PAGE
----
Lemuridae is another large family of primates, just like cercopithecidae, as it includes most species of lemur. I mentioned in my last primate families post that all lemurs are found on the island of Madagascar, but something that differs from the cheirogaleidae is that lemurids are diurnal. Diurnal means that they spend most of their time awake during the daylight hours.
Like the chiergaleidae the lemuridae are strepsirrhines. One of the most distinguished characteristics of strepsirrhines is that they have wet noses. Lemurs also have tooth combs, used for grooming or for gouging bark off trees in search of yummy sap.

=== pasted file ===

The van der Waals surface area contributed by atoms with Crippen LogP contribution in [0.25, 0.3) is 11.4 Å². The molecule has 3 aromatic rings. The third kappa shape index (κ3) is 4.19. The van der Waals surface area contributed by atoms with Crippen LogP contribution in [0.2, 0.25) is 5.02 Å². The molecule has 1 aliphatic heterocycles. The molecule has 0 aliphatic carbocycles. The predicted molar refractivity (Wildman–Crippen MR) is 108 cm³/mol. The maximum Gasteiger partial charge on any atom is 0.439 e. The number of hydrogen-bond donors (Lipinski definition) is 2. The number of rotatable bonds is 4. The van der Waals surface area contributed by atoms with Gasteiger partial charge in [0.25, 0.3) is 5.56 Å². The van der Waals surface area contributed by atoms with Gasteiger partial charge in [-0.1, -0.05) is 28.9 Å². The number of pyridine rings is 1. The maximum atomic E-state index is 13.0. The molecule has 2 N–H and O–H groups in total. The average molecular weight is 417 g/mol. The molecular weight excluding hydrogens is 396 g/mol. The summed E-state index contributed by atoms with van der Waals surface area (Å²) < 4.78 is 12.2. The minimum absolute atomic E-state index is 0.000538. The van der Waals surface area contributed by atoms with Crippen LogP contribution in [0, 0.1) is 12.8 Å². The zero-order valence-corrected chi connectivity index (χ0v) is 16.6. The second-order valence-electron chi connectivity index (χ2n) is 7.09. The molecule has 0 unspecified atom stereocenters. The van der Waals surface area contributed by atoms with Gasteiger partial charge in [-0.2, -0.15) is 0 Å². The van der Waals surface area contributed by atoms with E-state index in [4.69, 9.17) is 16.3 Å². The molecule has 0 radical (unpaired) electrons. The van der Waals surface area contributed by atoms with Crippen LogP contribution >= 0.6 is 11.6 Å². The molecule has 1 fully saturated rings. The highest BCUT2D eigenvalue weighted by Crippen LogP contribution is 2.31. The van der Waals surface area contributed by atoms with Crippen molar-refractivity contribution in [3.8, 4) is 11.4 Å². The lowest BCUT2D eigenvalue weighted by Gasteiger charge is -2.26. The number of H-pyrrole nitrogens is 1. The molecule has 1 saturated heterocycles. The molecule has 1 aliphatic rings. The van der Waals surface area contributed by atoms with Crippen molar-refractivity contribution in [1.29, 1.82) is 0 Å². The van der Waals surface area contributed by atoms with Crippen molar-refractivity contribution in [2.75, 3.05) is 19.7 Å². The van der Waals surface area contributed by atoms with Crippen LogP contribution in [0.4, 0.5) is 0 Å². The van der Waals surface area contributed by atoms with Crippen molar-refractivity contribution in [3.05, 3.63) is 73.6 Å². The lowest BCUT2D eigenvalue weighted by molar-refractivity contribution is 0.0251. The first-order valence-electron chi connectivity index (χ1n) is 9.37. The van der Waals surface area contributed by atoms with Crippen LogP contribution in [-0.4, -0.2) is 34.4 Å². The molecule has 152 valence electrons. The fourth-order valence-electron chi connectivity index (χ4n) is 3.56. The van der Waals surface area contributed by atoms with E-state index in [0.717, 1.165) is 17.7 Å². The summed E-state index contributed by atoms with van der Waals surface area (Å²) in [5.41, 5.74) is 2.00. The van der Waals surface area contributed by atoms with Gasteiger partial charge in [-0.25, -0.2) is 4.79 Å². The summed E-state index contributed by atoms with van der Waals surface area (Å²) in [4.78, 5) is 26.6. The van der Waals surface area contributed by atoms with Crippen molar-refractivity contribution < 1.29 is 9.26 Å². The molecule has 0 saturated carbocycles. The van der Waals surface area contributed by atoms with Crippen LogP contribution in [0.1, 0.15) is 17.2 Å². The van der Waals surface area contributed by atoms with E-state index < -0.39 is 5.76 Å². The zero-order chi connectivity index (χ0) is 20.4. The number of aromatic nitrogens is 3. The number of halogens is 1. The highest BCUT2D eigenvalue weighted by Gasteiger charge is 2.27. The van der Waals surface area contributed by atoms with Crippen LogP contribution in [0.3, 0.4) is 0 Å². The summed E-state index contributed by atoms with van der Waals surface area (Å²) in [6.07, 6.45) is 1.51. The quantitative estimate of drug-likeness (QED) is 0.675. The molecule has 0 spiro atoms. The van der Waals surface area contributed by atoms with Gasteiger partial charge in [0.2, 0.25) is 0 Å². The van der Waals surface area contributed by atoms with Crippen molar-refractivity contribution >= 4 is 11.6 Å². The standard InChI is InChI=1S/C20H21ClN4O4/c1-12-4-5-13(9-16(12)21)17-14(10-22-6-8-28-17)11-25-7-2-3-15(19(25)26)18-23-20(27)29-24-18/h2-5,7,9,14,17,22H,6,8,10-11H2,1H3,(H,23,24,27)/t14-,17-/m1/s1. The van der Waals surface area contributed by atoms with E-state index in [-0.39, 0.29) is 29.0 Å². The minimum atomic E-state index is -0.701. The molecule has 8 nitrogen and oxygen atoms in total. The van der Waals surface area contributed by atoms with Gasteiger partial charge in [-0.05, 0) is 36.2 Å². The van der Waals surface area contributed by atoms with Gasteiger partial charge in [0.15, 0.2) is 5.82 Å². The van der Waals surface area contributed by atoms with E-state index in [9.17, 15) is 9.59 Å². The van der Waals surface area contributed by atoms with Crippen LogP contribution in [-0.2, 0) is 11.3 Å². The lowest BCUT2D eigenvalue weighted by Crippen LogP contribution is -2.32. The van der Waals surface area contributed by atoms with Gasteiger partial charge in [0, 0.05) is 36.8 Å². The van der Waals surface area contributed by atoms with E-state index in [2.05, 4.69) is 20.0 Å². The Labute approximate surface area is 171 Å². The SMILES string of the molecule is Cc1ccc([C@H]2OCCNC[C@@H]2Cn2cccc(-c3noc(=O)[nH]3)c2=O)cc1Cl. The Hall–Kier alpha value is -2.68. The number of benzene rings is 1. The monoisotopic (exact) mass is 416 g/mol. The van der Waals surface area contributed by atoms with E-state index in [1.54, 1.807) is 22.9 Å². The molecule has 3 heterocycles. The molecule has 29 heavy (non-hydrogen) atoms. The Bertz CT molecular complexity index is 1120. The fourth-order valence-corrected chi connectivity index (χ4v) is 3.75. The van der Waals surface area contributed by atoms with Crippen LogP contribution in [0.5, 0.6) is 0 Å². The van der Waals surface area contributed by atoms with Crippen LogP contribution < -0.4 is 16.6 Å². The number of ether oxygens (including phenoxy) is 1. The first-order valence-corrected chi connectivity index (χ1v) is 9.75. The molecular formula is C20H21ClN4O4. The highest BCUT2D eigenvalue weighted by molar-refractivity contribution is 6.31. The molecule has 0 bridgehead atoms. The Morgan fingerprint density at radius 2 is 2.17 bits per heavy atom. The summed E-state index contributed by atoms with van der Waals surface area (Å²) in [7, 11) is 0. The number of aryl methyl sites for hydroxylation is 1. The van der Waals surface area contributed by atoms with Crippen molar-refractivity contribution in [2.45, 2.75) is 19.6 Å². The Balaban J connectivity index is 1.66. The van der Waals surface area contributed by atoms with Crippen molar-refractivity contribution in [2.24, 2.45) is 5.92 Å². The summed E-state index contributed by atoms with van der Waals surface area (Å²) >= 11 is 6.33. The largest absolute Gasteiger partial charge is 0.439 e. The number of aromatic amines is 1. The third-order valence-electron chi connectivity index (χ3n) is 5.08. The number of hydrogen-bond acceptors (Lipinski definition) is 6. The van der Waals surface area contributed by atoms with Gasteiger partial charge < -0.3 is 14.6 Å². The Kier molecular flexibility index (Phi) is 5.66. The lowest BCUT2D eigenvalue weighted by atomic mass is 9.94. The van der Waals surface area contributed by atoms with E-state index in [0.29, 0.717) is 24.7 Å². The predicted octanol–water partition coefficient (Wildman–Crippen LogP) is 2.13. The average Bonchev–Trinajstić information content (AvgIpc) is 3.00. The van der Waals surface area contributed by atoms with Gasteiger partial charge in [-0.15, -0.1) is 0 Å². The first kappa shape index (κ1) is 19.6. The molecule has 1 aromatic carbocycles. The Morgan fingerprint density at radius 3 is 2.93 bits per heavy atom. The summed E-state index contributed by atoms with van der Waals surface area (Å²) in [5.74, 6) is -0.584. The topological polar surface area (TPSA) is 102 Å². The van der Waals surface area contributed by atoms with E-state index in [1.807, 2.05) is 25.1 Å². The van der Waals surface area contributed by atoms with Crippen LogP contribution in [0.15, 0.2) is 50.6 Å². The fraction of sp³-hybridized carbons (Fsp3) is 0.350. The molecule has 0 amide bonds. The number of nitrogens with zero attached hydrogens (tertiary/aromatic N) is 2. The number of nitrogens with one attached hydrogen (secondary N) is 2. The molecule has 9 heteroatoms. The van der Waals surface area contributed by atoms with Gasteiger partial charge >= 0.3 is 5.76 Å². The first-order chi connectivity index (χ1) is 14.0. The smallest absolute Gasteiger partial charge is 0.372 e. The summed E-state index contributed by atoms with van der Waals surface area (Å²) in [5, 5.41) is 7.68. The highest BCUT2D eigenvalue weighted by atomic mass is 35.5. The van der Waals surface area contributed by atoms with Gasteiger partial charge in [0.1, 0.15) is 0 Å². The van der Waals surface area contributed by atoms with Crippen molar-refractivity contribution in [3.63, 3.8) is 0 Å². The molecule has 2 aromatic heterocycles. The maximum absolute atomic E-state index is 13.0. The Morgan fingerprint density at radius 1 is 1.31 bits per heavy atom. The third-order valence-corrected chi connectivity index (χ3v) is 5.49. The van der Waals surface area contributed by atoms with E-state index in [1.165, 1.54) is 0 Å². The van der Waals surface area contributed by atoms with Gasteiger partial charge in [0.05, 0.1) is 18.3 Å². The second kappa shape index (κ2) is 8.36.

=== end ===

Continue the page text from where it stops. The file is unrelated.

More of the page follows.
Lemurids are quadrupedal and move easily on four legs through the trees and across the ground.
Some notable examples of lemurids are the iconic ring-tailed lemur, the red ruffed lemur, the blue-eyed black lemur, and the collared lemur. All of these species are very social and live in groups, although the group structure is slightly different with each species.
My favorite fun fact about ring-tailed lemurs is that the females are dominant in this species and all males rank below them. Which makes sense when you think about the fact that the males stink fight for dominance. You can have men who stink fight running a society? Oh wait…
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Reblogged this on Ann Novek–With the Sky as the Ceiling and the Heart Outdoors.